Last week, a spectacular autumn leaf fell right at my feet. Bright red and veined with summer green, the colors glowed and sparkled in the sun. I was immediately struck by the beauty of it: the intricate lacing of the veins, the veridian hue of the chlorophyll, and the darkening oxidation of dying cellulose. I tucked it into my sketchbook for posterity. It is dry now, and the colors have lost their sparkle and their intensity, but it still carries the memory of the spark that caught my eye. I am looking upon it now, and I suddenly see the parallel of this single fallen leaf and the grander milieu that is Autumn itself. All the seasonal progression of Fall is echoed in the microcosm of this single leaf.
I knew autumn was coming early in August. Though the temperatures were still exceedingly warm, I could sense it: a gradual change in the light, a shift in the shadows, and a leeching of color in the trees, the sky, and the waters. All this: a distinct sensation of the sun’s waning power.
Ever since my mid-teens living in Idaho, I could sense the light shift before the temperatures fell and the trees turned. It is always the same. First, the intensity weakens: even though the heat is strong, and I sweat and long for ice water to drink, the sun doesn’t seem quite so bright, and it takes a few seconds longer for my skin to feel the burn.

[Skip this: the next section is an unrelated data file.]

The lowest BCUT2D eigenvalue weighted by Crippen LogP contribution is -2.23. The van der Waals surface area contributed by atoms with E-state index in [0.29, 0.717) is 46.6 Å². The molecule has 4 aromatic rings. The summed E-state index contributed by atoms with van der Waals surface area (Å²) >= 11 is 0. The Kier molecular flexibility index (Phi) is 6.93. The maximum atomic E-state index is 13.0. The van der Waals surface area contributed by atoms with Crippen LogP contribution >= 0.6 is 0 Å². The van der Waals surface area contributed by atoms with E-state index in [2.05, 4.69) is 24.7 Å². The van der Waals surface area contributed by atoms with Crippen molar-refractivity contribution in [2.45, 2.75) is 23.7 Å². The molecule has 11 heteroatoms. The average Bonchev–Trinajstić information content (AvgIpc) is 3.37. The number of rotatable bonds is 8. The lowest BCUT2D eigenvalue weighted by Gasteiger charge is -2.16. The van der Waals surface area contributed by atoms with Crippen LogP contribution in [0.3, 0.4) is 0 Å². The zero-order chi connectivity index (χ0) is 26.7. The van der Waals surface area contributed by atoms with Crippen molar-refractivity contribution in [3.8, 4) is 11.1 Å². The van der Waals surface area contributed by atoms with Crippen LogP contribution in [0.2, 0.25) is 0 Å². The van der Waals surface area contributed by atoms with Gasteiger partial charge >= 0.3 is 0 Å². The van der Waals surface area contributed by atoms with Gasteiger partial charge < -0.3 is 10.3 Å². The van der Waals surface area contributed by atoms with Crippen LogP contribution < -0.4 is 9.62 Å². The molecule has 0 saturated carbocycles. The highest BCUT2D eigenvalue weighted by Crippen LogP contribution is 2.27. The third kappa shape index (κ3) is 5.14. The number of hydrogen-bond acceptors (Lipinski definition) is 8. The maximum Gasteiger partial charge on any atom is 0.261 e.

Then, the shadows lengthen and become bluer. Intangible fingers reach for the hidden spaces that a few weeks before could not touch. The shades scattered within the leafy boughs of the tallest trees grow darker and more mysterious. The sky begins to pale. At the height of summer, early in July, the heavens are a bright, clear, glorious cobalt blue, thick and saturated, soft like a velvet blanket. But come August, weeks after the Solstice, the velvet lifts, the blue grows thin, perhaps transparent. It pales to a weaker, whiter blue, like cerulean. The soft velvety thickness of the color is gone, replaced by a thin gauze: wispy and fluttering in the breeze–the blushing veil of Winter’s Bride.
It’s all so subtle, so delicate, and so slow, this progression of summer into fall, that I often wonder if I am imagining it, romanticizing the cycles of Life and Nature’s call. But when the forests turn to gold and scarlet, and the temperatures fall with the leaves, I know that somehow all I see is true, even if I do romanticize my perceptions with some spiritual awe.
I speak of this, because Pool suggested I write about some of the things I notice that others may not see. I have a hard time believing I am alone in my observations, but no one I know speaks of this. Perhaps it is to subtle and too gradual a change for anyone to pay much attention to, and perhaps also too commonplace to make note of. But I notice it every year, and every year I feel blessed to witness this soft glory, for the shifting of the seasons is probably the most beautiful thing on this Earth.
And that little red leaf with the summer-green veins, so bright when it fell and now dim with death, encapsulates everything I’ve seen around me within its fragile, delicate form.
(*I will post hyperlinks to relevant passages once I have access to a computer. I do the vast majority of my posting via cellphones.)